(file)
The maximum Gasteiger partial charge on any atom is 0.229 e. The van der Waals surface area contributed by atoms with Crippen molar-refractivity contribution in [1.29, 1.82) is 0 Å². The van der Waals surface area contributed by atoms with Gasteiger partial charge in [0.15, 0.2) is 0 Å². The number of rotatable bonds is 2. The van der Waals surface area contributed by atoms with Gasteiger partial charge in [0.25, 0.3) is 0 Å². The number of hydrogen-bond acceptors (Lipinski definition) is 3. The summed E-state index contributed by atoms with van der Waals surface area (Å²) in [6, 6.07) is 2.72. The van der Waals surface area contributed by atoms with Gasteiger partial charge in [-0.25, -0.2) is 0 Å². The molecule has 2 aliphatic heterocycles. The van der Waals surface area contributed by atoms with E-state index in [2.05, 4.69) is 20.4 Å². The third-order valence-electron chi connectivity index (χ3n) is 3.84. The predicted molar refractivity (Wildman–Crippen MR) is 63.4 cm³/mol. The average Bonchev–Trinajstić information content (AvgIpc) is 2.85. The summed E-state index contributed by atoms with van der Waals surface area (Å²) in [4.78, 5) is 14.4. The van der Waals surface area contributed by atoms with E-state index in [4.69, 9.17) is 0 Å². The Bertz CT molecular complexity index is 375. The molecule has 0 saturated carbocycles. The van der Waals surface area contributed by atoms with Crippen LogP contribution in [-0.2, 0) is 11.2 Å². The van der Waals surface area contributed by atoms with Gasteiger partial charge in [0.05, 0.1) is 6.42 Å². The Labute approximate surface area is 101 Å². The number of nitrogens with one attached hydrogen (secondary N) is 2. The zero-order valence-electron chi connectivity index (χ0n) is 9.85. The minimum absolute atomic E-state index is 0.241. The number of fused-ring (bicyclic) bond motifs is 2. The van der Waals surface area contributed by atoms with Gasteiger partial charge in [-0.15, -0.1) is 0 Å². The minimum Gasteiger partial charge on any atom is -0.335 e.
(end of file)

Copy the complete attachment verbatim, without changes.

The maximum Gasteiger partial charge on any atom is 0.229 e. The van der Waals surface area contributed by atoms with Crippen molar-refractivity contribution in [1.29, 1.82) is 0 Å². The van der Waals surface area contributed by atoms with Gasteiger partial charge in [0.15, 0.2) is 0 Å². The number of rotatable bonds is 2. The van der Waals surface area contributed by atoms with Gasteiger partial charge in [0.25, 0.3) is 0 Å². The number of hydrogen-bond acceptors (Lipinski definition) is 3. The summed E-state index contributed by atoms with van der Waals surface area (Å²) in [6, 6.07) is 2.72. The van der Waals surface area contributed by atoms with Gasteiger partial charge in [-0.25, -0.2) is 0 Å². The molecule has 2 aliphatic heterocycles. The van der Waals surface area contributed by atoms with E-state index in [2.05, 4.69) is 20.4 Å². The third-order valence-electron chi connectivity index (χ3n) is 3.84. The predicted molar refractivity (Wildman–Crippen MR) is 63.4 cm³/mol. The average Bonchev–Trinajstić information content (AvgIpc) is 2.85. The summed E-state index contributed by atoms with van der Waals surface area (Å²) in [4.78, 5) is 14.4. The van der Waals surface area contributed by atoms with E-state index in [4.69, 9.17) is 0 Å². The Bertz CT molecular complexity index is 375. The molecule has 0 saturated carbocycles. The van der Waals surface area contributed by atoms with Crippen LogP contribution in [-0.2, 0) is 11.2 Å². The van der Waals surface area contributed by atoms with Gasteiger partial charge in [0.05, 0.1) is 6.42 Å². The Labute approximate surface area is 101 Å². The number of nitrogens with one attached hydrogen (secondary N) is 2. The zero-order valence-electron chi connectivity index (χ0n) is 9.85. The minimum absolute atomic E-state index is 0.241. The number of fused-ring (bicyclic) bond motifs is 2. The van der Waals surface area contributed by atoms with Gasteiger partial charge in [-0.15, -0.1) is 0 Å². The minimum Gasteiger partial charge on any atom is -0.335 e.